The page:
"You only have a limited amount of bandwidth," said Pax Tandon, the Philadelphia author of Mindfulness Matters: A Guide to Mastering Your Life, (Schiffer Publishing, 2018) who explained to me that not only are we inundated with social and work obligations, but our social media feeds are also overwrought with negativity, and we are all just exhausted.

"You have to preserve your energy for things that fulfill your purpose." Tandon said. "JOMO is the hack to figuring that out."

FOMO has been driven by our consumer-based lifestyle since the early 1900s, when the phrase "keeping up with the Joneses" was coined in a newspaper comic strip. But it didn't become an idiom until 1996, when marketing strategist Dan Herman applied it to middle managers and entrepreneurs who lived in constant trepidation that a great business opportunity would pass them by.

In 2004, writer Patrick J. McGinnis shortened fear of missing out to FOMO in an op-ed in the Harvard Business School magazine the Harbus. Also using it in marketing jargon, he coined its fraternal twin (and my dating nemesis), fear of a better option, or FOBO. In 2011, New York Times writer Jenna Wortham linked FOMO to our social media addiction, and a hashtag was born. The next year, tech entrepreneur Anil Dash took FOMO to the next level and introduced JOMO on his blog, signifying the beginning of today's collective sense of fatigue.

"Sometimes, you don't go to that amazing event because you're just going to stay home and read a book or watch TV or flick away idly at your phone, only realizing you've missed the moment when it's already too late," Dash wrote. "And then, when you get old and wonderfully, contentedly boring like me, you stay home because you'd rather be there for bathtime and bedtime with the baby than, well, anywhere else in the world."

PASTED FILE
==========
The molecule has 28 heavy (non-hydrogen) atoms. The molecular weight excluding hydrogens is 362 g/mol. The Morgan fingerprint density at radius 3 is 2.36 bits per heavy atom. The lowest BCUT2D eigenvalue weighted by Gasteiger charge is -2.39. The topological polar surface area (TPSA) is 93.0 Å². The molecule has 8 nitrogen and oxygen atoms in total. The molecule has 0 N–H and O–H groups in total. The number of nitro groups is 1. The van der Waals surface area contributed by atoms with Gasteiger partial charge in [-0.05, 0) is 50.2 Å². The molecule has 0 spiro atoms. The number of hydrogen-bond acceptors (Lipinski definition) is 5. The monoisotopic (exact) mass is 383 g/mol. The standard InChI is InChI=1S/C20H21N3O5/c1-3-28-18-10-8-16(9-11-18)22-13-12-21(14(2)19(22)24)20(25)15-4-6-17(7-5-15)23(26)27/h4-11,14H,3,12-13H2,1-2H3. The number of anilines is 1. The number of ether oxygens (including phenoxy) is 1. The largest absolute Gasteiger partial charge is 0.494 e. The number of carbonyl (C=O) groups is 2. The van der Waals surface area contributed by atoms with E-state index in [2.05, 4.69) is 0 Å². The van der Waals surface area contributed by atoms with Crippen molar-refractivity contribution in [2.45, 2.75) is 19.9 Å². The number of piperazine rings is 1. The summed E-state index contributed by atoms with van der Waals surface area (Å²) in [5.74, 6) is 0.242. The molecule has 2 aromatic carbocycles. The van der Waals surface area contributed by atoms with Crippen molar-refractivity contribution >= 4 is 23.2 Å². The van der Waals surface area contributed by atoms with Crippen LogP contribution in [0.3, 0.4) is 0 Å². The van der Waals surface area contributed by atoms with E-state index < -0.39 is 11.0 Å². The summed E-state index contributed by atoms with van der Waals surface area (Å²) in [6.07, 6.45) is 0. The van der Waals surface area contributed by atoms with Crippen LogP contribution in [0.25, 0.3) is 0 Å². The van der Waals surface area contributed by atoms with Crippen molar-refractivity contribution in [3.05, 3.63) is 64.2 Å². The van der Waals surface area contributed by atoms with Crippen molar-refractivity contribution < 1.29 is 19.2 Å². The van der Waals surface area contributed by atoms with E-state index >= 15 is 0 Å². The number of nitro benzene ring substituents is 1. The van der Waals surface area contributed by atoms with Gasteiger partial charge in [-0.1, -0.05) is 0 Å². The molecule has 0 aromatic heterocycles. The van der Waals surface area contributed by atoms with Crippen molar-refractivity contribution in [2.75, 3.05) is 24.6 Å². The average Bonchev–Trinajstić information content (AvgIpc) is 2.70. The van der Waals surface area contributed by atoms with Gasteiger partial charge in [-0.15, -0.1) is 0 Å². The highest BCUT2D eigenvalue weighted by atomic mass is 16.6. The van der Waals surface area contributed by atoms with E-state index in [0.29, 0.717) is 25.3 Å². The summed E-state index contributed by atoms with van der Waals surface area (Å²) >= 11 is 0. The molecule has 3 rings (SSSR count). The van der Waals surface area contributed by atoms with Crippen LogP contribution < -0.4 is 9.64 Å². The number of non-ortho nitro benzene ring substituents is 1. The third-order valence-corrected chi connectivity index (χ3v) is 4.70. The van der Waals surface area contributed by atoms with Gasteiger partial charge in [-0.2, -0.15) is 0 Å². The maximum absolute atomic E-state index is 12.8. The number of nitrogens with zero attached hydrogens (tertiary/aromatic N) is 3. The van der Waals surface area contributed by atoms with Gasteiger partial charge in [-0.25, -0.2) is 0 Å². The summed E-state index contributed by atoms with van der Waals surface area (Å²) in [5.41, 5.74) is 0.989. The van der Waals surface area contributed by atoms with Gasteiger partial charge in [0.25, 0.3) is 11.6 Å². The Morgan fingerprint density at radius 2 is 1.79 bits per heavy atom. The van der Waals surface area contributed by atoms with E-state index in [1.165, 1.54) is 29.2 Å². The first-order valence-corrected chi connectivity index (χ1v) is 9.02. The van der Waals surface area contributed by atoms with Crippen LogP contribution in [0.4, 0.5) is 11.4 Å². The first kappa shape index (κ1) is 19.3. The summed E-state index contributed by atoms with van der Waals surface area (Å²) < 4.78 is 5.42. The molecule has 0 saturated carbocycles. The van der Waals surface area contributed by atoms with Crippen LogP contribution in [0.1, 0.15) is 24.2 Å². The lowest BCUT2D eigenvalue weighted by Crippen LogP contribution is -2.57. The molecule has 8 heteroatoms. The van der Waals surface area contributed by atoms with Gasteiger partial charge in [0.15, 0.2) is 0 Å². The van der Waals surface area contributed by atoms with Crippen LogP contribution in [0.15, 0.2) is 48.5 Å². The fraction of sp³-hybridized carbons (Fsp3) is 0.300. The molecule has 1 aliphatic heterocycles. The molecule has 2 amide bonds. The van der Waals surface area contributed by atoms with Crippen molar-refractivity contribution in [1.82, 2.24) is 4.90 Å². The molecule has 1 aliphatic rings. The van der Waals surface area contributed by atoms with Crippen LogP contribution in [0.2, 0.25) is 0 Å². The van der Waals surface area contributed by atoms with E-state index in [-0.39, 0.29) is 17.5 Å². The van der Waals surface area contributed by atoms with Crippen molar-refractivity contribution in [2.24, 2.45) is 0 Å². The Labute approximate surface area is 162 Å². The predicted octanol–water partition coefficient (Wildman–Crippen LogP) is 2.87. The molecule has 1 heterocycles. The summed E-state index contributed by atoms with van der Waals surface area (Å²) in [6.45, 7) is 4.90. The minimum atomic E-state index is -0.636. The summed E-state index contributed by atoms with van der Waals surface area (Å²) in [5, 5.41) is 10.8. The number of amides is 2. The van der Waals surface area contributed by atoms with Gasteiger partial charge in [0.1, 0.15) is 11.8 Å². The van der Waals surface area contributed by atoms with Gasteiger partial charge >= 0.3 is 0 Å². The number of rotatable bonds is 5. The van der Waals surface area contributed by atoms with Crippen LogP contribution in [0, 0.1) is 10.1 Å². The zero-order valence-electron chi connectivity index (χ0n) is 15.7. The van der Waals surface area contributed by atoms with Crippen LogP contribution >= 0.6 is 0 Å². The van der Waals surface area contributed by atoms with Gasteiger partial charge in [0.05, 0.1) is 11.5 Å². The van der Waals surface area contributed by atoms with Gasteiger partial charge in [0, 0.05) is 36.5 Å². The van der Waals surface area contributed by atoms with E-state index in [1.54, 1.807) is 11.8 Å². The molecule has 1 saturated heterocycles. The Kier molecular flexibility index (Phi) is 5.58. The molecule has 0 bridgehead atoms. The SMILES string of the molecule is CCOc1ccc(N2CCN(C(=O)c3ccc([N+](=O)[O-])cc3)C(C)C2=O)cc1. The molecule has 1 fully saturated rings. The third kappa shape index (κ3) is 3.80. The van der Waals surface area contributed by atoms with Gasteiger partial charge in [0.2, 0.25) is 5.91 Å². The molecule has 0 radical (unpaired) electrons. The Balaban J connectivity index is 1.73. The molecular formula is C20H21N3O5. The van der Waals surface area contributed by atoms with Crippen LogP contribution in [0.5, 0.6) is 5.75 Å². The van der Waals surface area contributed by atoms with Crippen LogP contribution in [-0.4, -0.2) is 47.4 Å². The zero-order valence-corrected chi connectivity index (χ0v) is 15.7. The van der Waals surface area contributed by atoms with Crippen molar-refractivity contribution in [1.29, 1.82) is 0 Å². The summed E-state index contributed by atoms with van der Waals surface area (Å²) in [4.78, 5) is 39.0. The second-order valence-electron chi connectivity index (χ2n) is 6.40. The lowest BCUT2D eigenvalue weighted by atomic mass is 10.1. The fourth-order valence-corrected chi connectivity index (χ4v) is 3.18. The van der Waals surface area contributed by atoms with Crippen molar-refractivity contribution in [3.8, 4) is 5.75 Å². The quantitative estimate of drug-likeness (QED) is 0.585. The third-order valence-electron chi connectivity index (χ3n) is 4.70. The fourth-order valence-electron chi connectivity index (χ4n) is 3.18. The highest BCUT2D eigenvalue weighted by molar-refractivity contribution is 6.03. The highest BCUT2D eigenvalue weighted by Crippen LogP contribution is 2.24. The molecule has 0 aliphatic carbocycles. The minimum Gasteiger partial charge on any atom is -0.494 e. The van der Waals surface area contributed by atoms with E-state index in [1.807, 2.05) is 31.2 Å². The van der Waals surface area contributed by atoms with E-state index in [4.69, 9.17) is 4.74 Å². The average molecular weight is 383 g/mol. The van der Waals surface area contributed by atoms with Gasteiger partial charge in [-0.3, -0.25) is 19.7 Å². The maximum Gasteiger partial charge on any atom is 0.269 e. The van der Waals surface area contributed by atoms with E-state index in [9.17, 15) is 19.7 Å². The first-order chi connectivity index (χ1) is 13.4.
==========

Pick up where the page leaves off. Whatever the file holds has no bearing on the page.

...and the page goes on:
But we — or at least I — wasn't ready for JOMO yet. I didn't trust that my gut was stronger than the fun I could have had.

My, how time changes things.

Fast-forward six years. In addition to the nightly news coming out of 1600 Pennsylvania Ave., that makes my stomach turn, I realized my social media feeds were bubbling with events that weren't really that much fun. Or that made me feel been there, done that. Where is the joy in muscling my way through a crowd just to get a dance and a drink or a front-row seat at a fashion show? These out-and-about folks leave the long lines out and cranky doormen and dirty bathrooms and long drive home at 2 a.m. out, don't they?

"This idea of JOMO, it's a correction,"  Ghuman said, adding that JOMO is an extension of minimalism.  "It's a deliberate rejection of having too many choices. JOMO happened because we got drunk on choice and we realized that these choices, these events, these things we're afraid of missing out on weren't even real. We can't ignore the inauthenticity any more.

Call me spiritually wacky, but the best thing about JOMO is that by giving myself permission to go home and shut down, I'm appreciating the life I have. By unintentionally wanting to take an end-of-summer jaunt on a yacht with bubbly, like some friends, or wishing I had delightfully cute little ones to snap first day of school pictures of, I'm dissing my serene, free-to-do-yoga-anytime-I-want life.

And how would the universe feel about that?